Books by Barry Jonsberg

A Little Spark

Published: August 2022

From the bestselling multi-award-winning author of My Life as an Alphabet and A Song Only I Can Hear comes another wonderful middle fiction novel that is warm, upbeat, intriguing and wholly absorbing.

Catch Me If I Fall

Published: November 2020

Ashleigh and Aiden are thirteen-year-old twins who promise to always look out for each other. Aiden is more dedicated to the task than Ashleigh, but when it comes to matters of life and death, they both exhibit a fierce protectiveness that will change the course of their lives.

H is for Happiness

Published: January 2020

Film tie-in edition of My Life as an Alphabet which is now the major Australian film, H is for Happiness. A delightful story of an unusual girl who goes to great lengths to bring love and laughter into the lives of everyone she cares about.

A Song Only I Can Hear

Published: June 2018

Rob has a huge crush on the new girl at school. But Rob is painfully shy and suffers severe panic attacks. How is her heart to be won? Another wonderful and heart-warming comedy drama from the award-winning author of My Life as an Alphabet.

Game Theory

Published: May 2016

Jamie's sister has been kidnapped. And Jamie is convinced he can save her using the principles of game theory. But is strategy the best option when his little sister's life is at stake? A hugely compelling YA thriller.

Pandora Jones: Reckoning

Published: April 2015

Pandora Jones knows the truth, but she is alone and seemingly powerless against the might of The School. The stunning conclusion to the Pandora Jones trilogy.

Pandora Jones: Deception

Published: September 2014

Pandora and her team are already two members down. The survival of humanity in the post-plague world depends on them. But who can she trust? Book two in the thrilling, action-packed Pandora Jones series.

Pandora Jones: Admission

Published: April 2014

Pandora Jones wakes in a changed world at The School - a sanctuary for survivors of a plague pandemic. Haunted by terrible dreams, surrounded by traumatic events, Pandora must trust her instincts if she is to stay safe. And her instincts suggest that The School is hiding secrets. The first book in a brilliant YA series by a multi-award-winning author.

My Life As an Alphabet

Published: January 2013

Candice Phee wants to bring light and laughter to those around her, and somehow she succeeds despite the bizarre mix-ups and the confusion she effortlessly creates. An uplifting comedy-drama from award-winning author, Barry Jonsberg.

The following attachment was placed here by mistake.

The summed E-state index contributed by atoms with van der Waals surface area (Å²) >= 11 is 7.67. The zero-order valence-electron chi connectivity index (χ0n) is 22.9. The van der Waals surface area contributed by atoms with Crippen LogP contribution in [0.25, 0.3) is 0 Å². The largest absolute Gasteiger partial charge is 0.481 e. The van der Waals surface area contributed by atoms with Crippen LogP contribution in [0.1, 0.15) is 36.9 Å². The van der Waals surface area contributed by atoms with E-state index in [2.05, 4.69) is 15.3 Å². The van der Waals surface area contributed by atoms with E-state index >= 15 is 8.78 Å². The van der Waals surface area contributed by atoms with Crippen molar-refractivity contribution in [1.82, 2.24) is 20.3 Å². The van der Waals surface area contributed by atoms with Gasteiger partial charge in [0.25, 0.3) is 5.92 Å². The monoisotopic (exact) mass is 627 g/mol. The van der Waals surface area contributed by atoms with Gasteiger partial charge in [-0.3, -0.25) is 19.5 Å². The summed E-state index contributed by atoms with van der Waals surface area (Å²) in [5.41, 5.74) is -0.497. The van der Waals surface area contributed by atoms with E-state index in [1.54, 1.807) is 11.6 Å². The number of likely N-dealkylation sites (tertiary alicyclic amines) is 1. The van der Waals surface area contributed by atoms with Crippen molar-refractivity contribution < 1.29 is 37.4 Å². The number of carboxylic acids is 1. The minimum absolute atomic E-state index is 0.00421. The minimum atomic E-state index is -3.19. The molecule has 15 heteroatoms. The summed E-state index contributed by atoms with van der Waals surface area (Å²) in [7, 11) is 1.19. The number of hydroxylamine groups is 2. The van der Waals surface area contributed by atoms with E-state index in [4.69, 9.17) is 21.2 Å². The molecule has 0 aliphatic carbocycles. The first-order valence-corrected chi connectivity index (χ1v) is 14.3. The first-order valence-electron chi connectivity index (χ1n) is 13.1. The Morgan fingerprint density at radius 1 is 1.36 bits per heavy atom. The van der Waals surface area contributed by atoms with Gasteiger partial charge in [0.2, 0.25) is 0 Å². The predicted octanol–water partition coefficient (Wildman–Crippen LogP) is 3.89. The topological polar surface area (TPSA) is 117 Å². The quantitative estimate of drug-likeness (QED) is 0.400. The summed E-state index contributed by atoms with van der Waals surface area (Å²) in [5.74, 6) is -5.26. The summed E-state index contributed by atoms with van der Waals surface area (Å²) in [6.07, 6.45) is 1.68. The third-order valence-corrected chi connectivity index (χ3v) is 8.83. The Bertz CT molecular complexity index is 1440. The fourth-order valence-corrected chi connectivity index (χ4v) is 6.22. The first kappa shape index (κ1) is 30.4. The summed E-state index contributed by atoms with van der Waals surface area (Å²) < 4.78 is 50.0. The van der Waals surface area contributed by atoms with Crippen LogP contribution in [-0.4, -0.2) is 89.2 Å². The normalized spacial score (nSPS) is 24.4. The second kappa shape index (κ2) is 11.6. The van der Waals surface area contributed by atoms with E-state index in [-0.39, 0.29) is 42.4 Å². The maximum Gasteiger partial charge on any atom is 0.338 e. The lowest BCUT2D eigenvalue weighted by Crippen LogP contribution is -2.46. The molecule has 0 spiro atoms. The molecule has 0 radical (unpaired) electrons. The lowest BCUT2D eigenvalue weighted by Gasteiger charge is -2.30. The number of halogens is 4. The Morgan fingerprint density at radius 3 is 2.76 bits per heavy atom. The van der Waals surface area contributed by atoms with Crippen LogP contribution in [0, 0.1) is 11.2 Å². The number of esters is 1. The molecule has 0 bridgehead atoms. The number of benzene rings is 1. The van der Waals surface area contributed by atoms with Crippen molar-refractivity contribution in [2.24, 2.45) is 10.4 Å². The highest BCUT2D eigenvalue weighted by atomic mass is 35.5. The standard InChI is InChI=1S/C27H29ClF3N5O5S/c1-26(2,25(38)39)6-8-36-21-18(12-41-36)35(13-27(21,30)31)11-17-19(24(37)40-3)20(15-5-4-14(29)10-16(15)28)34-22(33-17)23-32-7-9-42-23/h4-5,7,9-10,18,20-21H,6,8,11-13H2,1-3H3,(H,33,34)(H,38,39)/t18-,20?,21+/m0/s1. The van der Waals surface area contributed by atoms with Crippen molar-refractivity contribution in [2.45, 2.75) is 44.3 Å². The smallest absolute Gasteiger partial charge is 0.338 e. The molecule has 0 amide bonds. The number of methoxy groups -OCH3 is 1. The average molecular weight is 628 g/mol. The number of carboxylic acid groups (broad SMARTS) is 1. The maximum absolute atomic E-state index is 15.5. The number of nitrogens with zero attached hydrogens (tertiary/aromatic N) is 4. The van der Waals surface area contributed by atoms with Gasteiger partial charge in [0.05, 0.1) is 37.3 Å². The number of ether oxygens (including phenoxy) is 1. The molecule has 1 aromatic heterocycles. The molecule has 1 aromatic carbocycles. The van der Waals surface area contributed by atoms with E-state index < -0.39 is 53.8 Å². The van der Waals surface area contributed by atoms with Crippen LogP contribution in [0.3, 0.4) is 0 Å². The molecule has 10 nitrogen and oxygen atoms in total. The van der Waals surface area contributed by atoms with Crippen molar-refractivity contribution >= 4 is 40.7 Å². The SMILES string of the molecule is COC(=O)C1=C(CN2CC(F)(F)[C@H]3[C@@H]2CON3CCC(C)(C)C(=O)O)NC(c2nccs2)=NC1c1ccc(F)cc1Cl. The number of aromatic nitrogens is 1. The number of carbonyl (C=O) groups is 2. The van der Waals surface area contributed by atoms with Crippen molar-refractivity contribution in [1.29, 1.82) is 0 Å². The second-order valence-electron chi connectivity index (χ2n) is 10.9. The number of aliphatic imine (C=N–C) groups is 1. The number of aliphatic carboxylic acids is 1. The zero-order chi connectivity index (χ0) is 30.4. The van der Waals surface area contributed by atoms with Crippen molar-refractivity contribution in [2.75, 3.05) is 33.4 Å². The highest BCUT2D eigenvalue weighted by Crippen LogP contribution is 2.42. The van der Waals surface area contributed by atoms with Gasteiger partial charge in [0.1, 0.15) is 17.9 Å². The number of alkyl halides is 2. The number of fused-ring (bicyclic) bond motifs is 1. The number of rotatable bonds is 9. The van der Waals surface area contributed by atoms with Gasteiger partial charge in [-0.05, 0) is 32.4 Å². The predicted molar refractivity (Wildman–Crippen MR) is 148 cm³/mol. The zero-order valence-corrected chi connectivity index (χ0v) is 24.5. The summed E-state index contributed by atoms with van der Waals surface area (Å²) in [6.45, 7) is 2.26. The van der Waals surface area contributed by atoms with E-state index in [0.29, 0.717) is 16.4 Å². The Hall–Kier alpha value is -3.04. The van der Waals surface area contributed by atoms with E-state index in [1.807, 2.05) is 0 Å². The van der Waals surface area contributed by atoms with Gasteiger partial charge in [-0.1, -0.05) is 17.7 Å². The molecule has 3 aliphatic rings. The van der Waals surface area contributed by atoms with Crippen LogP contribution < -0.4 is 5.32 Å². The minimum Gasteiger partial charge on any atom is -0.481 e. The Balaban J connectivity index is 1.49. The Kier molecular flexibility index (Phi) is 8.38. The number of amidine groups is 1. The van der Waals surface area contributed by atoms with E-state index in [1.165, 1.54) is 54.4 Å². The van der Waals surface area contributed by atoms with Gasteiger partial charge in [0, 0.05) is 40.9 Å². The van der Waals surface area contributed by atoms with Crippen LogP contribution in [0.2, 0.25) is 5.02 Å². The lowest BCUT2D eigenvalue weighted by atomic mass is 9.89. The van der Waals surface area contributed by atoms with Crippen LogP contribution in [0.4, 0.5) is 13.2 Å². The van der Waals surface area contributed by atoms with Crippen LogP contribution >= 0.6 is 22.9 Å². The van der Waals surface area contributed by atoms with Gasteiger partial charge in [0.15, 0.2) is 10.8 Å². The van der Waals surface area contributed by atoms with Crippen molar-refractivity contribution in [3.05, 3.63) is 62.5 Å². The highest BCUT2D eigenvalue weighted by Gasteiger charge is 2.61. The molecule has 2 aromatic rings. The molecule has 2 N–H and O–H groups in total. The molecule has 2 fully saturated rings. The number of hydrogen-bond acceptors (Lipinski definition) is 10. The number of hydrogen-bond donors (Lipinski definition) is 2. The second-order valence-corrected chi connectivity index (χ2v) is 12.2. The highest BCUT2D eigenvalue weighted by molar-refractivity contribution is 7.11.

Being Here

Published: February 2011

The bittersweet story of a girl and a boy, and a secret that was too real to hide. From the bestselling author of The Whole Business with Kiffo and the Pitbull.

Blacky Blasts Back

Published: January 2010

A third wacky adventure with Blacky the farting dog. Blacky's sending Marcus and Dylan to the Tasmanian wilderness on a mission. But between giant bully boys, unintelligible Scottish camp instructors and the need for thermal underwear - will they find the last remaining Tasmanian tiger?

Croc Called Capone

Published: March 2009

A free trip to the Northern Territory! Sounds good, thinks Marcus ('Mucus' to his sister Rose). But when his best friend Dylan joins the family holiday, mayhem is not far away. Fast-paced comedy-adventure from award-winning author Barry Jonsberg.

The Dog that Dumped on my Doona

Published: August 2008

What's an eleven-year-old boy to do when an ugly dog called Blacky appears on his bed and tells him he has been given the mission to rescue God? This is a 'fast and funny book' from CBCA-shortlisted author Barry Jonsberg.


Published: June 2008

A compelling novel about a powerful relationship between a troubled teenager and his grandfather, set in the Tasmanian Wilderness. 'A great read for all teenagers.' - Robert, 16


Published: June 2006

From the author of The Whole Business with Kiffo and the Pitbull and It's not all about YOU, Calma comes an intense, confronting, unforgettable novel to challenge our assumptions about bullying, coping strategies and mental health.

It's not all about YOU, Calma

Published: September 2005

The sequel to the hilarious yet poignant The Whole Business with Kiffo and the Pitbull. Laugh-out-loud humour with a strong beating heart and a sting in the tail.

The Whole Business with Kiffo and the Pitbull

Published: April 2004

Part quirky journal, part detective fiction, this wild and witty novel is a laugh-out-loud comedy about two unlikely friends who are drawn into a dramatic series of events through their mutual mistrust of their new English teacher.